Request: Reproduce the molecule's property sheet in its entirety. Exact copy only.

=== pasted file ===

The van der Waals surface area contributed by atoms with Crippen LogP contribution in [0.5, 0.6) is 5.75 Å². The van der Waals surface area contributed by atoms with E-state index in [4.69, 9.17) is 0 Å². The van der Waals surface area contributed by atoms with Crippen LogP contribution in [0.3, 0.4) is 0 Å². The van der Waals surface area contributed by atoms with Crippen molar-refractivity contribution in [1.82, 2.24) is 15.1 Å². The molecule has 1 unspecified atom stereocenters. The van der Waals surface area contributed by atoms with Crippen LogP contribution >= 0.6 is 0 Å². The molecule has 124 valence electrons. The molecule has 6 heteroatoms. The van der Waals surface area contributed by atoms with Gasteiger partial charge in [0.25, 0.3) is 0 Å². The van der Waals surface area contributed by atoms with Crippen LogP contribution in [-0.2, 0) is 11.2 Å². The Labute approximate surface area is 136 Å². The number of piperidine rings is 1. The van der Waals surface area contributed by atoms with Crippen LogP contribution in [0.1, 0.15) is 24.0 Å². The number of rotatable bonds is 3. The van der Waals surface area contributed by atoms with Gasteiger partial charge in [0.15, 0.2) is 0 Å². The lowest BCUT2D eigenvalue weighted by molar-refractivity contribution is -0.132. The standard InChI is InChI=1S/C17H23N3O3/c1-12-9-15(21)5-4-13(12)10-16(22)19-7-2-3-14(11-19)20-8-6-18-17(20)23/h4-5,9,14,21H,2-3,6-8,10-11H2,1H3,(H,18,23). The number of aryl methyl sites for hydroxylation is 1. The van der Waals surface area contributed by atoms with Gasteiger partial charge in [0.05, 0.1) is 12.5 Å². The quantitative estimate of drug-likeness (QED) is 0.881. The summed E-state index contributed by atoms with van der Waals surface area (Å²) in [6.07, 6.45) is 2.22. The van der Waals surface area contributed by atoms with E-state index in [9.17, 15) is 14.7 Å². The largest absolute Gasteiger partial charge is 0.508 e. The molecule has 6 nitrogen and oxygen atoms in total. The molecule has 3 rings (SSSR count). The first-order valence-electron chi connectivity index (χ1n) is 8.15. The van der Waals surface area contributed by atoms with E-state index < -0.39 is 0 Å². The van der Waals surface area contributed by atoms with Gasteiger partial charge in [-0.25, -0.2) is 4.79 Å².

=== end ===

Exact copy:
The van der Waals surface area contributed by atoms with Crippen LogP contribution in [0.5, 0.6) is 5.75 Å². The van der Waals surface area contributed by atoms with E-state index in [4.69, 9.17) is 0 Å². The van der Waals surface area contributed by atoms with Crippen LogP contribution in [0.3, 0.4) is 0 Å². The van der Waals surface area contributed by atoms with Crippen molar-refractivity contribution in [1.82, 2.24) is 15.1 Å². The molecule has 1 unspecified atom stereocenters. The van der Waals surface area contributed by atoms with Crippen LogP contribution >= 0.6 is 0 Å². The molecule has 124 valence electrons. The molecule has 6 heteroatoms. The van der Waals surface area contributed by atoms with Gasteiger partial charge in [0.25, 0.3) is 0 Å². The van der Waals surface area contributed by atoms with Crippen LogP contribution in [-0.2, 0) is 11.2 Å². The Labute approximate surface area is 136 Å². The number of piperidine rings is 1. The van der Waals surface area contributed by atoms with Crippen LogP contribution in [0.1, 0.15) is 24.0 Å². The number of rotatable bonds is 3. The van der Waals surface area contributed by atoms with Gasteiger partial charge in [0.15, 0.2) is 0 Å². The lowest BCUT2D eigenvalue weighted by molar-refractivity contribution is -0.132. The standard InChI is InChI=1S/C17H23N3O3/c1-12-9-15(21)5-4-13(12)10-16(22)19-7-2-3-14(11-19)20-8-6-18-17(20)23/h4-5,9,14,21H,2-3,6-8,10-11H2,1H3,(H,18,23). The number of aryl methyl sites for hydroxylation is 1. The van der Waals surface area contributed by atoms with Gasteiger partial charge in [0.05, 0.1) is 12.5 Å². The quantitative estimate of drug-likeness (QED) is 0.881. The summed E-state index contributed by atoms with van der Waals surface area (Å²) in [6.07, 6.45) is 2.22. The van der Waals surface area contributed by atoms with E-state index in [9.17, 15) is 14.7 Å². The largest absolute Gasteiger partial charge is 0.508 e. The molecule has 6 nitrogen and oxygen atoms in total. The molecule has 3 rings (SSSR count). The first-order valence-electron chi connectivity index (χ1n) is 8.15. The van der Waals surface area contributed by atoms with E-state index < -0.39 is 0 Å². The van der Waals surface area contributed by atoms with Gasteiger partial charge in [-0.25, -0.2) is 4.79 Å².